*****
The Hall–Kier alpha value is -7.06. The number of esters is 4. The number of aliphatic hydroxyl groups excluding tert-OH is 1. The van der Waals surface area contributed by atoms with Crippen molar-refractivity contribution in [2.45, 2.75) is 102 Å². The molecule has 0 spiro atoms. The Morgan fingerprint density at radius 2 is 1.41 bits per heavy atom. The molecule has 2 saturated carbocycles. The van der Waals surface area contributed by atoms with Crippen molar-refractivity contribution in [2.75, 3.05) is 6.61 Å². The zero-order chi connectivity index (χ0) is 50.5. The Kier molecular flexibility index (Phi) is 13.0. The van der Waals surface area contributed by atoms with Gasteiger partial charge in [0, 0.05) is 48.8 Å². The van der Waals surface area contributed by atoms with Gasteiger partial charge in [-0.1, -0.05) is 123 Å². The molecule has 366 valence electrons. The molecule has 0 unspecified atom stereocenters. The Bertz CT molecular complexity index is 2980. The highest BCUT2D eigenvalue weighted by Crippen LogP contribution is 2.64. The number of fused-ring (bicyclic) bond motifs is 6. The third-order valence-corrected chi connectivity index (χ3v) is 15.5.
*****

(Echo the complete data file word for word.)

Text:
The Hall–Kier alpha value is -7.06. The number of esters is 4. The number of aliphatic hydroxyl groups excluding tert-OH is 1. The van der Waals surface area contributed by atoms with Crippen molar-refractivity contribution in [2.45, 2.75) is 102 Å². The molecule has 0 spiro atoms. The Morgan fingerprint density at radius 2 is 1.41 bits per heavy atom. The molecule has 2 saturated carbocycles. The van der Waals surface area contributed by atoms with Crippen molar-refractivity contribution in [2.75, 3.05) is 6.61 Å². The zero-order chi connectivity index (χ0) is 50.5. The Kier molecular flexibility index (Phi) is 13.0. The van der Waals surface area contributed by atoms with Gasteiger partial charge in [0, 0.05) is 48.8 Å². The van der Waals surface area contributed by atoms with Gasteiger partial charge in [-0.1, -0.05) is 123 Å². The molecule has 366 valence electrons. The molecule has 0 unspecified atom stereocenters. The Bertz CT molecular complexity index is 2980. The highest BCUT2D eigenvalue weighted by Crippen LogP contribution is 2.64. The number of fused-ring (bicyclic) bond motifs is 6. The third-order valence-corrected chi connectivity index (χ3v) is 15.5.